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Women and children are extremely vulnerable to sexual violence during times of conflict. Rape is frequently used by armed groups as a weapon of war, and in places where law and order have crumbled, vulnerable people simply have no recourse, leaving attackers to act with impunity. Such is the case in Central African Republic (CAR), where the brutal fighting continues.

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In Carnot, around 900 displaced Muslim people are staying at a Catholic Church in crowded and unsanitary conditions.

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MSF staff members recount their experiences in Bossangoa, CAR, where brutal conflict between Seleka and anti-Balaka forces continues to rage.

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When Sonia was seven months pregnant, a wave of extreme violence struck Bangui, the capital of Central African Republic.

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Estrella has been pregnant and living in a camp for displaced people in Bangui, the capital of Central African Republic, since violence drove her from her neighborhood in the city. The M’Poko Camp, near Bangui international airport, hosts around 40,000 people. The assistance there is insufficient.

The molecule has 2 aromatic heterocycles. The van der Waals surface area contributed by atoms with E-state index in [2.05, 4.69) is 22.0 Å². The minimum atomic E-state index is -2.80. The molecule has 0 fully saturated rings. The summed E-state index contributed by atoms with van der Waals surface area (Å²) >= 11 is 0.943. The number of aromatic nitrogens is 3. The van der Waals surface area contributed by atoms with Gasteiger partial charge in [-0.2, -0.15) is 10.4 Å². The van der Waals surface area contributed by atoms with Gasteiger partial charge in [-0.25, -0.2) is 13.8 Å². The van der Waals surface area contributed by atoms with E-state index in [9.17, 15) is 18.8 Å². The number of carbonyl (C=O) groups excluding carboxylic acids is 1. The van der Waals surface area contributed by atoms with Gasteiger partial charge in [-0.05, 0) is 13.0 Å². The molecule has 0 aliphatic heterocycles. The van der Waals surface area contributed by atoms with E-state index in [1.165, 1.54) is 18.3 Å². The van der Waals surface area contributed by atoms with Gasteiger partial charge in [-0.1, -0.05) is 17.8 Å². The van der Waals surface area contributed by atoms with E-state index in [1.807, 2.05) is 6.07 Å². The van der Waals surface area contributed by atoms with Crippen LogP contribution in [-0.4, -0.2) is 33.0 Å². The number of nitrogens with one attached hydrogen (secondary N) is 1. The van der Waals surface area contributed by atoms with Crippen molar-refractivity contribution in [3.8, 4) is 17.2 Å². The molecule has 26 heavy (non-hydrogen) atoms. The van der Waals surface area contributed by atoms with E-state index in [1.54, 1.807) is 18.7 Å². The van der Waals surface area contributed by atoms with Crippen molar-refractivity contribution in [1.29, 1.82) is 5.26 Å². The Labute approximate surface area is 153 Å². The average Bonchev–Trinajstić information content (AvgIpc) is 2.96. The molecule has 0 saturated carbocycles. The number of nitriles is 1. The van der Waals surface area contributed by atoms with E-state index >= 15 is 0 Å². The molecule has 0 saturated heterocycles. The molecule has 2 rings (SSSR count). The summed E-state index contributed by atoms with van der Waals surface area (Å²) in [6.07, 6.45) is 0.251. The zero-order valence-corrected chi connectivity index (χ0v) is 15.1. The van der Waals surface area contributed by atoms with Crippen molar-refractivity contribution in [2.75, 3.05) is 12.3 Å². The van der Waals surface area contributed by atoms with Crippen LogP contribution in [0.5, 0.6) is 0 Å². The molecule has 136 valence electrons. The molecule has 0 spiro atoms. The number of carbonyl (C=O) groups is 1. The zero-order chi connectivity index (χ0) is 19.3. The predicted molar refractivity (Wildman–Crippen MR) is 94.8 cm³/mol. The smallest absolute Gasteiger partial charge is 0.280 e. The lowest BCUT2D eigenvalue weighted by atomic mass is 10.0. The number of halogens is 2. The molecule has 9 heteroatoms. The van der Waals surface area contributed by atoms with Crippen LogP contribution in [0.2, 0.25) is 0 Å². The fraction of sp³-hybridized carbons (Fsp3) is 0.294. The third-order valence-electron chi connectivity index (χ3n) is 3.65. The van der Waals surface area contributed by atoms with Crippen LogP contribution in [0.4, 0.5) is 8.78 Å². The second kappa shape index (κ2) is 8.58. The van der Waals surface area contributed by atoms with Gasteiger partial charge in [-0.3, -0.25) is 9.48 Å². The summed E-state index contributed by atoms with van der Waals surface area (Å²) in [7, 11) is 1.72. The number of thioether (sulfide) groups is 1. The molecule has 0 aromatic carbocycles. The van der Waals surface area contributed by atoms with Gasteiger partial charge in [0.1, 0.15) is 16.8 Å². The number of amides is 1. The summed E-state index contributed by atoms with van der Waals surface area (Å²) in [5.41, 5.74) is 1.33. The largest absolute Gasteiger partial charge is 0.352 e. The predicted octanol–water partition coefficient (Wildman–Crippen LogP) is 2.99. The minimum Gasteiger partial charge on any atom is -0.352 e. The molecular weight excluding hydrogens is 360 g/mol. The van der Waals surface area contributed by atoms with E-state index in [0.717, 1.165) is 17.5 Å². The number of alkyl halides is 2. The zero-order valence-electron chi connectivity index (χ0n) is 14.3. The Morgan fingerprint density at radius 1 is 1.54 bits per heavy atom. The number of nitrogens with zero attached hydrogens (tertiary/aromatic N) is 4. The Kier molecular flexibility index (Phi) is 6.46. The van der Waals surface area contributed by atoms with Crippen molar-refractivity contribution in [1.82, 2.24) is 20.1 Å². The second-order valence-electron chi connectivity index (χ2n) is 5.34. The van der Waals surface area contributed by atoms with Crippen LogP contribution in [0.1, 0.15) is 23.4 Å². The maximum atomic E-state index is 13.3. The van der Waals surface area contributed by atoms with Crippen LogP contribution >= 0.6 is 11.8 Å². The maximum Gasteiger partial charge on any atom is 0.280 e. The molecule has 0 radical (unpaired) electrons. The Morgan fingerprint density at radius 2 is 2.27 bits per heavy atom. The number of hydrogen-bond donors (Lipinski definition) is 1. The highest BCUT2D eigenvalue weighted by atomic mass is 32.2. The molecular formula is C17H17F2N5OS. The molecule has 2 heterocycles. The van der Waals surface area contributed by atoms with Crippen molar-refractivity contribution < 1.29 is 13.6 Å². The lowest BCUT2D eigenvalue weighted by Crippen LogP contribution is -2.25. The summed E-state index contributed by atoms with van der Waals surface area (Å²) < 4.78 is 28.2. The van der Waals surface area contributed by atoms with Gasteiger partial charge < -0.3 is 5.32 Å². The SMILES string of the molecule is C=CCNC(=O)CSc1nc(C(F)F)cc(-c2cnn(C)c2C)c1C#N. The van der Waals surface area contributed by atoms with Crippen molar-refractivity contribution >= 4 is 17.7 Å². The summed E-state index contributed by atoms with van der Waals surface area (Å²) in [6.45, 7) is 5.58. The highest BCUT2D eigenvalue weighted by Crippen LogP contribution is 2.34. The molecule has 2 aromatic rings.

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Since early December 2013, Doctors Without Borders/Médecins Sans Frontières (MSF) has provided medical care to more than 1,000 patients wounded by violence in and around Bangui airport, where approximately 100,000 displaced people have taken refuge from a wave of fighting that has spread across the country. Carrying out medical activities at the camp is a big challenge due to heavy fighting that regularly takes place close to where MSF is working.

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Dorassio is 23. He is among the many victims of the inter-communal violence taking place in the Central African Republic today. On January 18, he was shot in the arm in Bouar, in the country’s northwest region. His arm had to be amputated. He was treated by Doctors Without Borders/Médecins Sans Frontières (MSF) in Bouar, then transferred by plane to the Bangui Community Hospital, where our surgical teams continue to monitor his condition.

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MSF is providing emergency aid to some 40,000 people taking shelter in Bangui's airport after being displaced from their homes by violence.

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Photographer Corentin Fohlen recently visited MSF's projects in CAR, a country in a near perpetual state of chronic medical emergency that is often overlooked by the world at large.

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In November 2011, MSF staff in the Central African Republic held a sleeping sickness screening near Maitikoulou, in the northwest region of the country. Sleeping sickness, or human African trypanosomiasis (HAT), is a neglected infectious disease that is often fatal, affecting humans and animals in tropical areas of Africa.

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